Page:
In all these cases, hierarchies are cemented between those that know and those that don’t – and little actual communication is taking place. The use of psychobabble in counselling and psychotherapy does not seem all that different to me – perhaps we just need to be thinking outside the box?

Bereaved? Expect it to be more complicated than 2 years, one month, four days

counselling in exeterThe charity Sue Ryder gained a moderate amount of publicity this month for a survey it commissioned into how long people take to feel better following a bereavement. Some of the major British newspapers picked it up, including The Mail, and the Daily Telegraph as well as a few locals. The survey’s headline figure was that people, on average start to feel better in 2 years, one month and four days. Men take slightly quicker to feel better than women.

There has been little research before this about timescales for recovery after bereavement. The Royal College of Psychiatrists talk vaguely that “Most recover from a major bereavement within one or two years” and that problems can arise for some people who get “stuck” – “Years may pass and still the sufferer finds it hard to believe that the person they loved is dead” the RCP say. People are very interested in the question of how long things are going to feel like this.

So, can we trust this new piece of research from Sue Ryder? Let’s have a look at the people who carried out the survey, an organisation called Census Wide, who describe themselves as “Specialists in robust, quick turnaround surveys for the PR industry.” Ah, I see, so it was a public relations company who completed this “research”? According to their methodology page, it was probably a self-selecting sample of people via an online survey.

I’m already going a bit cold on the accuracy of the headline figure now, and you are too probably, especially if you ever read anything scientist/journalist Ben Goldacre has written about fake PR surveys. Ben’s attempts to extract the background data to one survey about the mental health of teenagers was met with silence.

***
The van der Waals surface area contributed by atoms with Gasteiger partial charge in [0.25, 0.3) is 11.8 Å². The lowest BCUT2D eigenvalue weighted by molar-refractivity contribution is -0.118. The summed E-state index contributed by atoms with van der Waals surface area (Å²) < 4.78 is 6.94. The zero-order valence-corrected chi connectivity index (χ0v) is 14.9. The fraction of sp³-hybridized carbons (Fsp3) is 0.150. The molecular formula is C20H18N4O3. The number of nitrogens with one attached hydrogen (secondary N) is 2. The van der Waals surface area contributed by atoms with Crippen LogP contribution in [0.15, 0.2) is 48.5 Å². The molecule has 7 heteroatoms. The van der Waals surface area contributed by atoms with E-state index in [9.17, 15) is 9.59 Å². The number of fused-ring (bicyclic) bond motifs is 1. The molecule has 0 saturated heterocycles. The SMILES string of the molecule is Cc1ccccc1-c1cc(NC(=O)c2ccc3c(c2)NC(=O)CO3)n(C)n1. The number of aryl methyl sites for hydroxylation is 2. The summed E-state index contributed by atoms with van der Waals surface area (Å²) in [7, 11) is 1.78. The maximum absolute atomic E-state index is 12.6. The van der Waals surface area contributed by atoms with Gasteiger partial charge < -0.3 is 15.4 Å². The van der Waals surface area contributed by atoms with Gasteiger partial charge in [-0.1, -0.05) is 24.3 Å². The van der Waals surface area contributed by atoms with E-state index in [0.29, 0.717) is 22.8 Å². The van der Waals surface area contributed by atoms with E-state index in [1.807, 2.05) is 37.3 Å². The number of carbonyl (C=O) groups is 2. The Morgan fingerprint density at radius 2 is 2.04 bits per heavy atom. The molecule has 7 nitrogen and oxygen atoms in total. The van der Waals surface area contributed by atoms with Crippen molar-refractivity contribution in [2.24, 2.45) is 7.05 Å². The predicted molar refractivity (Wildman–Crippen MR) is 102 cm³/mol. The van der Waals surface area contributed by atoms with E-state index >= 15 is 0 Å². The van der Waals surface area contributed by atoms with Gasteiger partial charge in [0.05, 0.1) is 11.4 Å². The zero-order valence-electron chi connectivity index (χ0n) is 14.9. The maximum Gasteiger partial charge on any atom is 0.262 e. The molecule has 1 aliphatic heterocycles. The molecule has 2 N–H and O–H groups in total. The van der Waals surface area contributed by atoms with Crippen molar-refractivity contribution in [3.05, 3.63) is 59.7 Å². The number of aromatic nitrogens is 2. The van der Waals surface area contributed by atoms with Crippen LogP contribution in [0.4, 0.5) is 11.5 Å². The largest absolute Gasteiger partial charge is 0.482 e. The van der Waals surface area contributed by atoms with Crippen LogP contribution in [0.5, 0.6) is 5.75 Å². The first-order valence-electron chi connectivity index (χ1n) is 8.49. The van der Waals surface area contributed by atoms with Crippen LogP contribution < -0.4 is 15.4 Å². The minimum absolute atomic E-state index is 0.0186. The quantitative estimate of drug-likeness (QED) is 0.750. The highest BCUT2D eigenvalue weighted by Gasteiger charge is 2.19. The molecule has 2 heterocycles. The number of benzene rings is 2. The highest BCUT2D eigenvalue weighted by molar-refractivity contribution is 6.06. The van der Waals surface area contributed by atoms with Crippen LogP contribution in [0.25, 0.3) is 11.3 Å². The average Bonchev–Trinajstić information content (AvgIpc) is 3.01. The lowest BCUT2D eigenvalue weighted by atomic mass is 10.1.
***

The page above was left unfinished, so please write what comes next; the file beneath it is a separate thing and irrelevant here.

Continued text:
How long should you expect to take to feel better? Perhaps this isn’t even the right question and that we need to acknowledge that everyone is different. As J William Worden explains in a piece by Karen Carney at Psychcentral, “The loss of a significant loved one is something that is not gotten “over.”. Carney paraphrases him like this: “According to Worden, there may be a sense that you are never finished with grief, but realistic goals of grief work include regaining an interest in life and feeling hopeful again.” That’s a whole lot more complicated than 2 years, one month and four days.

CBT is less effective – and nobody knows why.

CBT - now you need to have hope and trust that it works.

CBT – now you need to have hope and trust that it works.

A new meta-analysis of 70 studies of the effectiveness of cognitive behavioural therapy or CBT has concluded that over time it works less well.

Tom Johnsen and Oddgeir Friborg(pdf) looked at research involving 2426 patients with depression and compared the scores of their pre- and post-therapy questionnaires on two well known scales; the Beck Depression Inventory and the Hamilton Depression Rating Scale. When they looked at results from a period from 1977 to 2015, they found CBT does not help to reduce symptoms of depression as much as it used to.

The results of this study of course flashed around the world from the Huffington Post to the Guardian with journalists hungrily trying to explain the data. Oliver Burkeman speculated on the role of the placebo effect in therapy, others wondered if the clinical landscape had been flooded with rookie therapists who were basically doing it wrong. One interesting idea put forward was that all treatments, over time, gradually show worsening results.

The thing to note, as the BPS did, is that actually the authors of the original study were not able to answer the question of why, but were only able to offer speculations. Perhaps patients belief in the efficacy of CBT have decreased they said: “it is not inconceivable that patients’ hope and faith in the efficacy of CBT has decreased somewhat” The paper they had just written, they noted, might also help to erode patient’s faith in CBT.

The real news from this study appears to be the idea that a patient who receives CBT has to also believe it will work for it to be effective. This is surely a strange belief to have if you are a CBT therapist.

If you practice CBT, your working assumption is that thoughts cause feelings, and by changing one’s thoughts you can change how you feel. How many CBT therapists will now also inform their patients that, by the way, if you want to get better, you’ll need to have hope and faith that this will work?

CBT is presented as the “gold standard” for many mental health issues because it “works”. When was the last time your GP told you, when handing over a prescription for antibiotics, that you also need “hope and faith” that they will be effective? Could there be more to therapy than CBT has room for?